I won’t know what this is going to look like until I get the pieces cut and laid out on the floor and then play around with layout. The quilt above uses the blocks in a straight layout – I may break that up somewhat to create a layered effect with some circles on top of others as I did with the Skyline Quilt #3.

Here goes….

Quilter’s Block

You know about writer’s block – well, I’m experiencing “quilter’s block”.

I finished my last quilt about a month ago. I would normally start a new quilt right away – with a surfeit of fabric in my stash it usually isn’t hard to pull out a stack and begin something new.

This time there were a couple of subtle pressures interfering with my moving ahead: my reserve of small zippered bags was just about empty, I still have that Kantha jacket to remake for Marlene (that’s been hanging around for months, not quite making it to the top of my list, despite taking some seams apart, basting them together and trying the adjustment for fit – not quite right yet again), two aprons for a friend, and the microwave potato bags I was originally planning as gifts for the Friday knitting gals! (Oh yes, and an heirloom nightgown as a demonstration piece although that weekend workshop didn’t happen.)

In fact, three weeks ago, I bought a collection of new fabric – only because it was on sale at half price – not because I needed more fabric! I chose the central fabric, a William Morris inspired print, then built a collection around it. I felt inspired to work with a “Drunkard’s Path” block again. I cut 6″ strips from each of the new fabrics plus several more that complemented the others, I cut one set of 6″ blocks (two from each fabric), then cut the paired shapes which make up a Drunkard’s Path block.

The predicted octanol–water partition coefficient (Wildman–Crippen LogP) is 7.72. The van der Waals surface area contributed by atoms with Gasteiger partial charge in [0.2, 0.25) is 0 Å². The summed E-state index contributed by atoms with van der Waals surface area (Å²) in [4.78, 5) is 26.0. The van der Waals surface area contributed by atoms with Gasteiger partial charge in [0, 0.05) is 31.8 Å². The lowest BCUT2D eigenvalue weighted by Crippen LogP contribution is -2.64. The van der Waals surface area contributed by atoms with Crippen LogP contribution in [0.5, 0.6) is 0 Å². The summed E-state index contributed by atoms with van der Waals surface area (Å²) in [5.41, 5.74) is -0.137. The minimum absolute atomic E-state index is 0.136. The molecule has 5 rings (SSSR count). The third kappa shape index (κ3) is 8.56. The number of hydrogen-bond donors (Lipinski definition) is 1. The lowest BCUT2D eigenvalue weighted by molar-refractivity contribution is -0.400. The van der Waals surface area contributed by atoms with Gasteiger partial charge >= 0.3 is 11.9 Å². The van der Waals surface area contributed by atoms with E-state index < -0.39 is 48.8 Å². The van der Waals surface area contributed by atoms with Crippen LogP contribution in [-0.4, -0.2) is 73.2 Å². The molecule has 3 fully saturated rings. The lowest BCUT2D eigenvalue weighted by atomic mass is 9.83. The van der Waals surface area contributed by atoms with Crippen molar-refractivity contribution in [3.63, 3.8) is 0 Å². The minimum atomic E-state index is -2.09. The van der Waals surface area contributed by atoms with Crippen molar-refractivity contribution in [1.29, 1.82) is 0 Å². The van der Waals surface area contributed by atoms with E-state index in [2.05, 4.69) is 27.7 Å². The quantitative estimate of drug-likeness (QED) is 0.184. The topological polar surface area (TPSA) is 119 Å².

I laid out contrasting pairs using some William Morris fabric in each block. I moved the elements around but the fabrics didn’t speak to me at all. I turned the photo into a black and white – there lurked a surprise:

The majority of my fabrics read as “medium” with the wrong ones reading “dark” and few “light”. The William Morris fabric was actually one of the “medium” fabrics – not a dark. I tried again with fewer colour elements.

By removing four fabrics the colour values balanced better but I still wasn’t inspired. I realized my problem was with the original focal fabric! While I like the William Morris fabric, it pulled me into a set of rather dull colours. No “pop”. These fabrics would make a nice quilt but not one I was going to enjoy working on.

I walked away from even sewing these Drunkard’s Path blocks – I gathered up the pieces and put them away in one of my scrap boxes.

The “cure” for writer’s block is to write. Write gibberish, free write, keep writing anything whether it comes together or not. Just write.

That’s what I did. I cut the remainder of the 6″ strips of these fabrics into zippered bag rectangles, found a suitable fabric for lining and got to work making zippered bags!

The first batch used the quilt fabrics with a strong accent fabric and contrasting zipper and pull. For the second batch I dug through scraps for bright complementary fabrics. The third batch used up pieces from a sample set of blue.

In two days I made 34 zippered bags.

My Current Stash Of Zippered Bags